“This happens in each and every activity of your daily life . . . in each and every perception, you have to start from that first throb [of nirvikalpa].” Swami Lakshmanjoo, Parātriśikā Vivaraṇa (1982-85).
“When I begin to deliver lectures with the help of a book, it is savikalpa knowledge. When I deliver lectures . . . without the help of [books], without keeping [books] in front of me . . . that is nirvikalpa, that knowledge is nirvikalpa. . . . It is only residing in the oneness of God consciousness because there is no need of getting help from books, from other sources.” Ibid.
“It is dharmi (the holder of all aspects). The holder of all aspects is Lord Śiva; all aspects of present, past, future.” Ibid.
“Memory exists through nirvikalpa, otherwise memory would not exist at all.” Ibid.
“How that past knowledge is united in this present knowledge? That is antarāla, that is the gap, the gap [between] these two (present and that past) . . . these two knowledges of present and past were absolutely separate from each other, so how could they be united [in memory]? There is only one way to unite them, i.e., by this nirvikalpa state, which is always there in the gap; and that antarāla, the state in-between the two objects, it is saṁvit ātmakameva, it is just consciousness, that is God consciousness.” Ibid.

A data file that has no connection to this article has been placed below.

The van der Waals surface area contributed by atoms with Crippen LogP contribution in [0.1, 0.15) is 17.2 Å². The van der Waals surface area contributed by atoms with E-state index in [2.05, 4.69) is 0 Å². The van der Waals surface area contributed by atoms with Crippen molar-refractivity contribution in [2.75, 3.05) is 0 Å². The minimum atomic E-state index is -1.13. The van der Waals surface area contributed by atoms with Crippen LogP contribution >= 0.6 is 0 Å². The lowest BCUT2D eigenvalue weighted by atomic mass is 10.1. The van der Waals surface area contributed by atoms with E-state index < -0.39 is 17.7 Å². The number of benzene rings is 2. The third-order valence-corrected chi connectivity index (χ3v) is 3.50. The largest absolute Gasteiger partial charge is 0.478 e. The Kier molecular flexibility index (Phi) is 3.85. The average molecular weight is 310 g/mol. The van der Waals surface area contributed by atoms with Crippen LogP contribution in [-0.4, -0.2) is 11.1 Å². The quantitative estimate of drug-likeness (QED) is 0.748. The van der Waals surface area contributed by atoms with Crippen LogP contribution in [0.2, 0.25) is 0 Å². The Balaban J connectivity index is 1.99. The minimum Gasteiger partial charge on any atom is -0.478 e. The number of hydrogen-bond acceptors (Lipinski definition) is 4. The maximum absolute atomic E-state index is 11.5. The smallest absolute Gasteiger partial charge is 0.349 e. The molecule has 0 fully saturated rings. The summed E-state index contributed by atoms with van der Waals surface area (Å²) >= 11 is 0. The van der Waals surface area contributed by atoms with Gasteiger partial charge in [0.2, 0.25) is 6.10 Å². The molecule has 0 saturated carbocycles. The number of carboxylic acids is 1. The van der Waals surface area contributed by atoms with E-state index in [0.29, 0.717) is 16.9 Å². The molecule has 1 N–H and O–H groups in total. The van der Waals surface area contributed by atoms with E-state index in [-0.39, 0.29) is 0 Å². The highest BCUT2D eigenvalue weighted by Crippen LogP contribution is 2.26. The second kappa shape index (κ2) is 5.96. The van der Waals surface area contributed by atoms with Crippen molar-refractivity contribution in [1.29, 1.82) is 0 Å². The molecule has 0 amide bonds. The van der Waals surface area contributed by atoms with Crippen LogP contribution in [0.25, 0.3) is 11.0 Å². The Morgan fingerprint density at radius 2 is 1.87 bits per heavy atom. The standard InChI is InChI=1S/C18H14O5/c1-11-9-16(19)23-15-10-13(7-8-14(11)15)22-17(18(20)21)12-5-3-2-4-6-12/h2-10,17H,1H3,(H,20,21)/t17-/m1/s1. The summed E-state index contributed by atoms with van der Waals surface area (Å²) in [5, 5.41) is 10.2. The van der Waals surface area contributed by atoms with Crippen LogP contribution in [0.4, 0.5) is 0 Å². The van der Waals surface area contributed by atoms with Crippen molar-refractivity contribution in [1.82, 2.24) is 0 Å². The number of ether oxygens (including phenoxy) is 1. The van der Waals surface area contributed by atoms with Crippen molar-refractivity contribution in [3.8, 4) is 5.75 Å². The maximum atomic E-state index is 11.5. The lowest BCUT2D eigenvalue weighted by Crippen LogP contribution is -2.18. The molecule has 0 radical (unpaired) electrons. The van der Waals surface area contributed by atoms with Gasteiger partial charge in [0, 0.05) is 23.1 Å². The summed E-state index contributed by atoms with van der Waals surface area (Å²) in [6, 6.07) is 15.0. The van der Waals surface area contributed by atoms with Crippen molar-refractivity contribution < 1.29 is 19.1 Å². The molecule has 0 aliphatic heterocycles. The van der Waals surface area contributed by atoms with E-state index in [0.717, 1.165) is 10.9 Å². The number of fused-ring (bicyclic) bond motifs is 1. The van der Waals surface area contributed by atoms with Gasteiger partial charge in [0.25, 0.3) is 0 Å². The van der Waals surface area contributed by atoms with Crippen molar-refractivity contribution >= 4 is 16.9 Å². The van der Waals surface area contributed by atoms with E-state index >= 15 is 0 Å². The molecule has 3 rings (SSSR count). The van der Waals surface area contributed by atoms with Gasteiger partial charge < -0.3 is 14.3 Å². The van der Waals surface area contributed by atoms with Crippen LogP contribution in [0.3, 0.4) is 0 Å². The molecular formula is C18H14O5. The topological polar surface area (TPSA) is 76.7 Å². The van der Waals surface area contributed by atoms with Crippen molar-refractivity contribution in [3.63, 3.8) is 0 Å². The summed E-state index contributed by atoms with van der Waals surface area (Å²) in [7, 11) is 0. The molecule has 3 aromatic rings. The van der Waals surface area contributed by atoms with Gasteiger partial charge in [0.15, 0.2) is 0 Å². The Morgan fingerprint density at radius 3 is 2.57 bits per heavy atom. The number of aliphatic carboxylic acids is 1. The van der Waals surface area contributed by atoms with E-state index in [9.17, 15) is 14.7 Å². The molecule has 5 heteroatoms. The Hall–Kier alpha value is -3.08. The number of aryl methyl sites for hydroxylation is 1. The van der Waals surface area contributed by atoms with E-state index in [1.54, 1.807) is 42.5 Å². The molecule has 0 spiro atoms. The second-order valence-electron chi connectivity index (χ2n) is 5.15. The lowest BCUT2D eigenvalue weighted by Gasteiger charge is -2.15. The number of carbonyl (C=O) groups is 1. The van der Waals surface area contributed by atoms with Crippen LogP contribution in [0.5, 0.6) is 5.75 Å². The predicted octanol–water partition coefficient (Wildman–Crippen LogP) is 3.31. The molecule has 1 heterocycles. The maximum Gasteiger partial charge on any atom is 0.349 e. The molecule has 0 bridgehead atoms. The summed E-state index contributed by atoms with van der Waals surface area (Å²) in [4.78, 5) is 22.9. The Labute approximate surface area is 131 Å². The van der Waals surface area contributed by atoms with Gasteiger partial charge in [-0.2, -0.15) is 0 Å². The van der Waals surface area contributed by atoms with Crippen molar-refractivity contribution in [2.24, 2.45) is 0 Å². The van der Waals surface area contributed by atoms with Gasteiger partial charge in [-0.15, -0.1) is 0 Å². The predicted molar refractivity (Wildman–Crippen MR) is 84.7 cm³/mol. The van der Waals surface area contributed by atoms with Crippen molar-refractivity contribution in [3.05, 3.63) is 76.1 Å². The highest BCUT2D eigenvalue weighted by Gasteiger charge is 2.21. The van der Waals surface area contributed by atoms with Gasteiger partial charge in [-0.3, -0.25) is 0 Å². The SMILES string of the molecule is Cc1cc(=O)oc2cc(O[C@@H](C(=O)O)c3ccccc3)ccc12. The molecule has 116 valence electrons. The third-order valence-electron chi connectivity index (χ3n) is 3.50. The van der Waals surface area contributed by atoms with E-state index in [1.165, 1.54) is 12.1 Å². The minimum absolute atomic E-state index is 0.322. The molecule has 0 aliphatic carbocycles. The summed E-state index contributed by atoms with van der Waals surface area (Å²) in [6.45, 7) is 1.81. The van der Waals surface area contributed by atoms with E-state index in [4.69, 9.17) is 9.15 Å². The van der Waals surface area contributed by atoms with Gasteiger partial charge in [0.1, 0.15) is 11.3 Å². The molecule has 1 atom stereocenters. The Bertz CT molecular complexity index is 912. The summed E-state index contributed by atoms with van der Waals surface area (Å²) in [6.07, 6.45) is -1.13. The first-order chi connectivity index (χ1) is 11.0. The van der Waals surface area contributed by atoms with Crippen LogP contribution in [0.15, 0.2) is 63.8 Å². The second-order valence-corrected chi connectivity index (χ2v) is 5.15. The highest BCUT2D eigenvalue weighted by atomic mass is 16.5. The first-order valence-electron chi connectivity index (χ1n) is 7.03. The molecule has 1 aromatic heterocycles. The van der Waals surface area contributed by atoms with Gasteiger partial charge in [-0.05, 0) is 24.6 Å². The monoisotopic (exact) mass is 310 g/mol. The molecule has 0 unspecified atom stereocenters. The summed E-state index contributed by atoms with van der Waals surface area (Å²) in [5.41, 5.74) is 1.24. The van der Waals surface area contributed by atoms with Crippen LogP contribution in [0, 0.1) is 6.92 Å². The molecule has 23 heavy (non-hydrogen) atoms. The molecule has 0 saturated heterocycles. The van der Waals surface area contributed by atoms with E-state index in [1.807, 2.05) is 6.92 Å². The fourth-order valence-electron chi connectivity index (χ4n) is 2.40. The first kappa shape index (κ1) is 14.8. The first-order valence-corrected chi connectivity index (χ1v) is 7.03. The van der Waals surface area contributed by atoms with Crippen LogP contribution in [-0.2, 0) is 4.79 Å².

“You can’t practice on nirvikalpa. You have to practice just after that . . . when it is [just about] to become savikalpa. That is prathama ābhasa, prathamā prasara, the first flow outside. At that first flow, you have to watch. You can’t watch [nirvikalpa], because it is not watched, it is the watcher. . . . You can’t watch the watcher, you can’t see the seer.” Ibid.
“In the same way, you have to contemplate on each and every element of the universe. . . . When your saṁvitti [consciousness] observes this earth element (pṛthvī), in the beginning it is nirvikalpa, in the end it is savikalpa; and after it has ended in savikalpa state, take it back to nirvikalpa saṁvitti. This is to be done in śāmbhava state. So it will rest in the nirvikalpa state in the end. It has come out from nirvikalpa saṁvitti, it resides in nirvikalpa saṁvitti, it is to be carried to nirvikalpa saṁvitti.” Swami Lakshmanjoo, Tantrāloka 3.279 (1973).
“You have to rise to nirvikalpa state through vikalpa in āṇavopāya and śāktopāya. But in śāmbhavopāya, you have not to rise [with vikalpa]. You have to get establishment in an instant with awareness, with awareness of śāmbhava state. And that is the real samāveśa (absorption).” Tantrāloka 1.179 (1972).
by Swami Lakshmanjoo